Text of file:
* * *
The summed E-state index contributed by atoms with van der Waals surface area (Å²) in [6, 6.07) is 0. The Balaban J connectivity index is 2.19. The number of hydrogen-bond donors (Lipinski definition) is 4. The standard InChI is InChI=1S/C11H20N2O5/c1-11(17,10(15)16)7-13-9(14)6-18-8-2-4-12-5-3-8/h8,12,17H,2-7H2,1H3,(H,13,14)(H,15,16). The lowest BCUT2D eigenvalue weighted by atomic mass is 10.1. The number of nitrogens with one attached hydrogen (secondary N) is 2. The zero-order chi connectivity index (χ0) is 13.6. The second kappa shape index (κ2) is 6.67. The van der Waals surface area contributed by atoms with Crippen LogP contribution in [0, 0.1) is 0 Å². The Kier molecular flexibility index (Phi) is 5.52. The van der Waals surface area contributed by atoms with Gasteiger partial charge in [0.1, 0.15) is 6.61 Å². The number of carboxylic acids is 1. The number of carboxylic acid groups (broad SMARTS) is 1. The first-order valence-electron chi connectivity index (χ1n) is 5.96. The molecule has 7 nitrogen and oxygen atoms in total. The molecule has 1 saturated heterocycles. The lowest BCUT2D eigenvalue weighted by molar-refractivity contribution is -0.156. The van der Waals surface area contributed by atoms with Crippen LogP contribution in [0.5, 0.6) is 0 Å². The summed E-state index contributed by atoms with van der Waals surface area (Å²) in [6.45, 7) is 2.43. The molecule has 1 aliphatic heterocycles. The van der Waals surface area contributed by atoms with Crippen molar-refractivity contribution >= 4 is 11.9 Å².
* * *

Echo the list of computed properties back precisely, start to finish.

The summed E-state index contributed by atoms with van der Waals surface area (Å²) in [6, 6.07) is 0. The Balaban J connectivity index is 2.19. The number of hydrogen-bond donors (Lipinski definition) is 4. The standard InChI is InChI=1S/C11H20N2O5/c1-11(17,10(15)16)7-13-9(14)6-18-8-2-4-12-5-3-8/h8,12,17H,2-7H2,1H3,(H,13,14)(H,15,16). The lowest BCUT2D eigenvalue weighted by atomic mass is 10.1. The number of nitrogens with one attached hydrogen (secondary N) is 2. The zero-order chi connectivity index (χ0) is 13.6. The second kappa shape index (κ2) is 6.67. The van der Waals surface area contributed by atoms with Crippen LogP contribution in [0, 0.1) is 0 Å². The Kier molecular flexibility index (Phi) is 5.52. The van der Waals surface area contributed by atoms with Gasteiger partial charge in [0.1, 0.15) is 6.61 Å². The number of carboxylic acids is 1. The number of carboxylic acid groups (broad SMARTS) is 1. The first-order valence-electron chi connectivity index (χ1n) is 5.96. The molecule has 7 nitrogen and oxygen atoms in total. The molecule has 1 saturated heterocycles. The lowest BCUT2D eigenvalue weighted by molar-refractivity contribution is -0.156. The van der Waals surface area contributed by atoms with Crippen LogP contribution in [0.5, 0.6) is 0 Å². The summed E-state index contributed by atoms with van der Waals surface area (Å²) in [6.45, 7) is 2.43. The molecule has 1 aliphatic heterocycles. The van der Waals surface area contributed by atoms with Crippen molar-refractivity contribution >= 4 is 11.9 Å².